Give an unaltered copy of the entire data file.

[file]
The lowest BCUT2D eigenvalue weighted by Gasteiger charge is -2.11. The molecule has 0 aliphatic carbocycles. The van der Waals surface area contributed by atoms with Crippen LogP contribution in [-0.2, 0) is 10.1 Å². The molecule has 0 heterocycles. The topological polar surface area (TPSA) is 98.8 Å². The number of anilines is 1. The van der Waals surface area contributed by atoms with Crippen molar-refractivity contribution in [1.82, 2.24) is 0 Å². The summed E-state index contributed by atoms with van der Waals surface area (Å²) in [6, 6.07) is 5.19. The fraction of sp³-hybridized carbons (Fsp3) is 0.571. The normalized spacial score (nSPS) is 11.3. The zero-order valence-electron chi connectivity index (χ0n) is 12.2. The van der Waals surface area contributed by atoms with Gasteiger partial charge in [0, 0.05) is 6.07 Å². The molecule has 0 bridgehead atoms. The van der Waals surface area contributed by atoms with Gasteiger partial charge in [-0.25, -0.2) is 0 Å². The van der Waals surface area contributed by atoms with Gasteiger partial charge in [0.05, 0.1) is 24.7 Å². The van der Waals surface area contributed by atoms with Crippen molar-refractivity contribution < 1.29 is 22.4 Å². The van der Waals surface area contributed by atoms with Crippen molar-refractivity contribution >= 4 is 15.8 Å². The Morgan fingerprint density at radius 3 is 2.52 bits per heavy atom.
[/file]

The lowest BCUT2D eigenvalue weighted by Gasteiger charge is -2.11. The molecule has 0 aliphatic carbocycles. The van der Waals surface area contributed by atoms with Crippen LogP contribution in [-0.2, 0) is 10.1 Å². The molecule has 0 heterocycles. The topological polar surface area (TPSA) is 98.8 Å². The number of anilines is 1. The van der Waals surface area contributed by atoms with Crippen molar-refractivity contribution in [1.82, 2.24) is 0 Å². The summed E-state index contributed by atoms with van der Waals surface area (Å²) in [6, 6.07) is 5.19. The fraction of sp³-hybridized carbons (Fsp3) is 0.571. The normalized spacial score (nSPS) is 11.3. The zero-order valence-electron chi connectivity index (χ0n) is 12.2. The van der Waals surface area contributed by atoms with Gasteiger partial charge in [0, 0.05) is 6.07 Å². The molecule has 0 bridgehead atoms. The van der Waals surface area contributed by atoms with Gasteiger partial charge in [-0.25, -0.2) is 0 Å². The van der Waals surface area contributed by atoms with Gasteiger partial charge in [0.05, 0.1) is 24.7 Å². The van der Waals surface area contributed by atoms with Crippen molar-refractivity contribution < 1.29 is 22.4 Å². The van der Waals surface area contributed by atoms with Crippen molar-refractivity contribution >= 4 is 15.8 Å². The Morgan fingerprint density at radius 3 is 2.52 bits per heavy atom.